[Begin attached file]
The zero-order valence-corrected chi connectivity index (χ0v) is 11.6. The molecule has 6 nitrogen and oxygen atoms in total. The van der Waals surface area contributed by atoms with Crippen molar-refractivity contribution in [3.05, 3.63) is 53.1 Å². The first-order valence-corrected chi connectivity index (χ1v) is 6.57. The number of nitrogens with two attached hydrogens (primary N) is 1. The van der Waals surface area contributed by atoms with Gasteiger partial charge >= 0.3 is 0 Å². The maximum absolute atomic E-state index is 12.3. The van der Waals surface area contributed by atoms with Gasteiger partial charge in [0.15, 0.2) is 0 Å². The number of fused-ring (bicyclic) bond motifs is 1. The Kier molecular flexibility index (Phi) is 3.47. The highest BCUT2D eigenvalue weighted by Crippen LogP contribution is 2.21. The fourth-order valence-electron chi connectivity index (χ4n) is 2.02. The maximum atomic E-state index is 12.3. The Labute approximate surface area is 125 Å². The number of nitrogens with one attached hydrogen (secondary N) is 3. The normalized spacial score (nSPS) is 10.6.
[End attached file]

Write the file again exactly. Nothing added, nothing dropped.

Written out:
The zero-order valence-corrected chi connectivity index (χ0v) is 11.6. The molecule has 6 nitrogen and oxygen atoms in total. The van der Waals surface area contributed by atoms with Crippen molar-refractivity contribution in [3.05, 3.63) is 53.1 Å². The first-order valence-corrected chi connectivity index (χ1v) is 6.57. The number of nitrogens with two attached hydrogens (primary N) is 1. The van der Waals surface area contributed by atoms with Gasteiger partial charge >= 0.3 is 0 Å². The maximum absolute atomic E-state index is 12.3. The van der Waals surface area contributed by atoms with Gasteiger partial charge in [0.15, 0.2) is 0 Å². The number of fused-ring (bicyclic) bond motifs is 1. The Kier molecular flexibility index (Phi) is 3.47. The highest BCUT2D eigenvalue weighted by Crippen LogP contribution is 2.21. The fourth-order valence-electron chi connectivity index (χ4n) is 2.02. The maximum atomic E-state index is 12.3. The Labute approximate surface area is 125 Å². The number of nitrogens with one attached hydrogen (secondary N) is 3. The normalized spacial score (nSPS) is 10.6.